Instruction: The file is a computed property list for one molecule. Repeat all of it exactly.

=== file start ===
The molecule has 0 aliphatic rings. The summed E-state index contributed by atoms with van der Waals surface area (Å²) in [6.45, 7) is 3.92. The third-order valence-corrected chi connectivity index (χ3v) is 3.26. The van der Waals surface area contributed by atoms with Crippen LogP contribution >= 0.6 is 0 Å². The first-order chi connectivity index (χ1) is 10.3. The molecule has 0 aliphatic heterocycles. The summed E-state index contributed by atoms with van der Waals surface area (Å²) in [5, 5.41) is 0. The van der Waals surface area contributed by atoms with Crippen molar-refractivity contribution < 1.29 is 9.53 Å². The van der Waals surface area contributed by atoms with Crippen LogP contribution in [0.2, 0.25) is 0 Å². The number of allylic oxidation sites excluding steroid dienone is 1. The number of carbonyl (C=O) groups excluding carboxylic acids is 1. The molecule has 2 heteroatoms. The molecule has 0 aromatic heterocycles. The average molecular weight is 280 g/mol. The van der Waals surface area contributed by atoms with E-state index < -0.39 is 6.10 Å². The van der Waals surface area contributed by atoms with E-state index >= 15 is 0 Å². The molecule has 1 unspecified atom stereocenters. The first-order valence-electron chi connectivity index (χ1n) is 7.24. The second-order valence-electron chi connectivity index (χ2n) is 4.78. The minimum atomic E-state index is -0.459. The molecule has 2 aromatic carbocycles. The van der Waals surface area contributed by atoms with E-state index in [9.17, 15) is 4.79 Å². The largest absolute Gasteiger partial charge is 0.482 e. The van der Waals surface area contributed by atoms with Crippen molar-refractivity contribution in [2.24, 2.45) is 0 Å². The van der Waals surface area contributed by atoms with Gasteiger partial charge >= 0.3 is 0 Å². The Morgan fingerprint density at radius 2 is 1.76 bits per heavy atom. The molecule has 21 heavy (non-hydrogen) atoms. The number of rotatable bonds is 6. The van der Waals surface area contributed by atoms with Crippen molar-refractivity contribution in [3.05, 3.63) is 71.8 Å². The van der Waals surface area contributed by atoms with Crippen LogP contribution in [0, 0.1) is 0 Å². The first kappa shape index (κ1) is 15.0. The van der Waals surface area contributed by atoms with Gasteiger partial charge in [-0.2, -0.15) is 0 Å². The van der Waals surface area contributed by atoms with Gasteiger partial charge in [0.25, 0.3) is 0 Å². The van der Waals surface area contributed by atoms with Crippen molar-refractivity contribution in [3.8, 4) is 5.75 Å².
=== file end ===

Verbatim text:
The molecule has 0 aliphatic rings. The summed E-state index contributed by atoms with van der Waals surface area (Å²) in [6.45, 7) is 3.92. The third-order valence-corrected chi connectivity index (χ3v) is 3.26. The van der Waals surface area contributed by atoms with Crippen LogP contribution >= 0.6 is 0 Å². The first-order chi connectivity index (χ1) is 10.3. The molecule has 0 aliphatic heterocycles. The summed E-state index contributed by atoms with van der Waals surface area (Å²) in [5, 5.41) is 0. The van der Waals surface area contributed by atoms with Crippen molar-refractivity contribution < 1.29 is 9.53 Å². The van der Waals surface area contributed by atoms with Crippen LogP contribution in [0.2, 0.25) is 0 Å². The number of allylic oxidation sites excluding steroid dienone is 1. The number of carbonyl (C=O) groups excluding carboxylic acids is 1. The molecule has 2 heteroatoms. The molecule has 0 aromatic heterocycles. The average molecular weight is 280 g/mol. The van der Waals surface area contributed by atoms with E-state index < -0.39 is 6.10 Å². The van der Waals surface area contributed by atoms with E-state index >= 15 is 0 Å². The molecule has 1 unspecified atom stereocenters. The first-order valence-electron chi connectivity index (χ1n) is 7.24. The second-order valence-electron chi connectivity index (χ2n) is 4.78. The minimum atomic E-state index is -0.459. The molecule has 2 aromatic carbocycles. The van der Waals surface area contributed by atoms with E-state index in [9.17, 15) is 4.79 Å². The largest absolute Gasteiger partial charge is 0.482 e. The van der Waals surface area contributed by atoms with Crippen molar-refractivity contribution in [2.24, 2.45) is 0 Å². The van der Waals surface area contributed by atoms with Gasteiger partial charge >= 0.3 is 0 Å². The Morgan fingerprint density at radius 2 is 1.76 bits per heavy atom. The molecule has 21 heavy (non-hydrogen) atoms. The number of rotatable bonds is 6. The van der Waals surface area contributed by atoms with Crippen molar-refractivity contribution in [3.05, 3.63) is 71.8 Å². The van der Waals surface area contributed by atoms with Crippen LogP contribution in [0, 0.1) is 0 Å². The first kappa shape index (κ1) is 15.0. The van der Waals surface area contributed by atoms with Gasteiger partial charge in [-0.2, -0.15) is 0 Å². The van der Waals surface area contributed by atoms with Gasteiger partial charge in [0.25, 0.3) is 0 Å². The van der Waals surface area contributed by atoms with Crippen molar-refractivity contribution in [3.8, 4) is 5.75 Å².